When I read from Ces’ food blog that it’s going to be fusion cooking for the 12th edition of Lasang Pinoy, I got overly excited. This is my passion–turning traditional, often boring, recipes into dishes that are more today. I started digging into my archives to find out which of my previously posted recipes would be worth including in this post. There are so many but I chose these three to represent three categories of Filipino dishes: rice, meat, and desserts.
Adding chopped basil leaves to the traditional garlic fried rice (above, left) gives it an entirely new image and an even more wonderful aroma. Traditionally cooked as a soup with vegetables, bulalo is also wonderful as a dish that is a cross between a stew and a steak (above, center). And the humble minatamis na saging is reincarnated with butter, honey, and cinnamon powder (above, right), a recipe so generously sent by a reader named Sam. Wonderful with fried rice, tapa is just as great between two slices of bread. This recipe is good for two sandwiches. See, the kids had tapa for their packed lunch last week and the 500 grams of sukiyaki-cut beef that I cooked was too much for the two of them. Since both my husband and I find rice too heavy for breakfast, what was left of the tapa became filling for sandwiches. Ah, they were fabulous.
Wash the lettuce, trim, and drain well. Blot with paper towels if necessary to remove the water. Place the beef in a bowl and season lightly with salt and pepper. Most Filipinos marinate their tapa but I think that any strong marinade detracts from the real flavor of beef so I prefer to season the beef simply with salt and pepper. Heat the butter and oil together in a non-stick frying pan. Cook the eggs until set and lightly browned on the underside. Flip to brown the top. Slide onto a place and keep warm. Reheat the remaining butter and oil and add the beef all at once. Stir lightly with a spatula to separate the slices. Cook over very high heat until the edges are lightly browned, but not for more than a minute or two.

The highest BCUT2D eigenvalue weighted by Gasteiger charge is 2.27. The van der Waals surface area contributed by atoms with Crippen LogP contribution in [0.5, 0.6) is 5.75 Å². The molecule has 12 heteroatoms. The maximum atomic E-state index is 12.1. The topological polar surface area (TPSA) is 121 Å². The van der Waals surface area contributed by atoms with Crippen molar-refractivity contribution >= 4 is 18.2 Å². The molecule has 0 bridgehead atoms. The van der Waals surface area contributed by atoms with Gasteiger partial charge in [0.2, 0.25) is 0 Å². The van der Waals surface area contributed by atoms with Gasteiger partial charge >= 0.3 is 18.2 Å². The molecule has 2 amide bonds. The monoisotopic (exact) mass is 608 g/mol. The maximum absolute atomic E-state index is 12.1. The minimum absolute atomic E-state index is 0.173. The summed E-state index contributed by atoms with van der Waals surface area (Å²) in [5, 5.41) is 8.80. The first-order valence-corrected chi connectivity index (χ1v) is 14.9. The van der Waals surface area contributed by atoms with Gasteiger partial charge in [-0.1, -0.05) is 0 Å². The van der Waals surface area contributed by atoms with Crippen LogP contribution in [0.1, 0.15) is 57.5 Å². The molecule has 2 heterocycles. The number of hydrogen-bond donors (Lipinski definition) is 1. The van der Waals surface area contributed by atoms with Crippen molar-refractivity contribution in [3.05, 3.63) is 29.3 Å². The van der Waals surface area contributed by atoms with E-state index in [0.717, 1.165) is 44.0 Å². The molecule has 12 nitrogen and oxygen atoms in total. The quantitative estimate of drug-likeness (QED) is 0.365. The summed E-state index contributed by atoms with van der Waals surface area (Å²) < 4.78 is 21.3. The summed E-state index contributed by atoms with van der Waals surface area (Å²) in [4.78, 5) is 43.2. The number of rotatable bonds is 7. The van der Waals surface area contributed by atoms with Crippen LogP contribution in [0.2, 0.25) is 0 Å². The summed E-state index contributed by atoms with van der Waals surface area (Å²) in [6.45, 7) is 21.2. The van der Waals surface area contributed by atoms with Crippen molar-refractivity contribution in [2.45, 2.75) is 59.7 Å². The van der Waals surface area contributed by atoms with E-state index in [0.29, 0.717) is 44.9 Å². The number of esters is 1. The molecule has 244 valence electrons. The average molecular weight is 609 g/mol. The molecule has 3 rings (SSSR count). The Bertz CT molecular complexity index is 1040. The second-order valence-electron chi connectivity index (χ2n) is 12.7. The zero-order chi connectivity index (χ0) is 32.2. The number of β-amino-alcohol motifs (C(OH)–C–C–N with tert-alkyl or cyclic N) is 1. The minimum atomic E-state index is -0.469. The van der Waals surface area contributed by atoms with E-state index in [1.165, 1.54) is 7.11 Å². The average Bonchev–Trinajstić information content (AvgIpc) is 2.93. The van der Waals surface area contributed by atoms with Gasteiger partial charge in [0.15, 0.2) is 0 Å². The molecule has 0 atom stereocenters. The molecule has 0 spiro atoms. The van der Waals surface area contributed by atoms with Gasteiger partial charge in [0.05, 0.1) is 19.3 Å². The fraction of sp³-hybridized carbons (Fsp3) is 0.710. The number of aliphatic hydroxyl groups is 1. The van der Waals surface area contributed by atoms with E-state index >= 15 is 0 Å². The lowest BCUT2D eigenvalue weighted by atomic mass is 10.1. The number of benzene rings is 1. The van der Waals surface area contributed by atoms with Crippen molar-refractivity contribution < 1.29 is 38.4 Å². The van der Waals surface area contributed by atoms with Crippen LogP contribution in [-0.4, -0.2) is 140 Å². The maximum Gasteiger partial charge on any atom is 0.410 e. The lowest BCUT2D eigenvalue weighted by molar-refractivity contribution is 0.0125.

While the beef cooks, toast the bread. Don’t toast them too early or they will be cold by the time the beef is ready. So, synchronize the time. When the beef tapa is done, assemble the sandwiches. Arrange the lettuce leaves on two slices of bread. Divide the beef tapa into two and arrange on top of the lettuce. Divide the omelet in two and carefully place half on each slice of bread. Cover with the remaining slices of bread. Cut each sandwich into two, if you wish.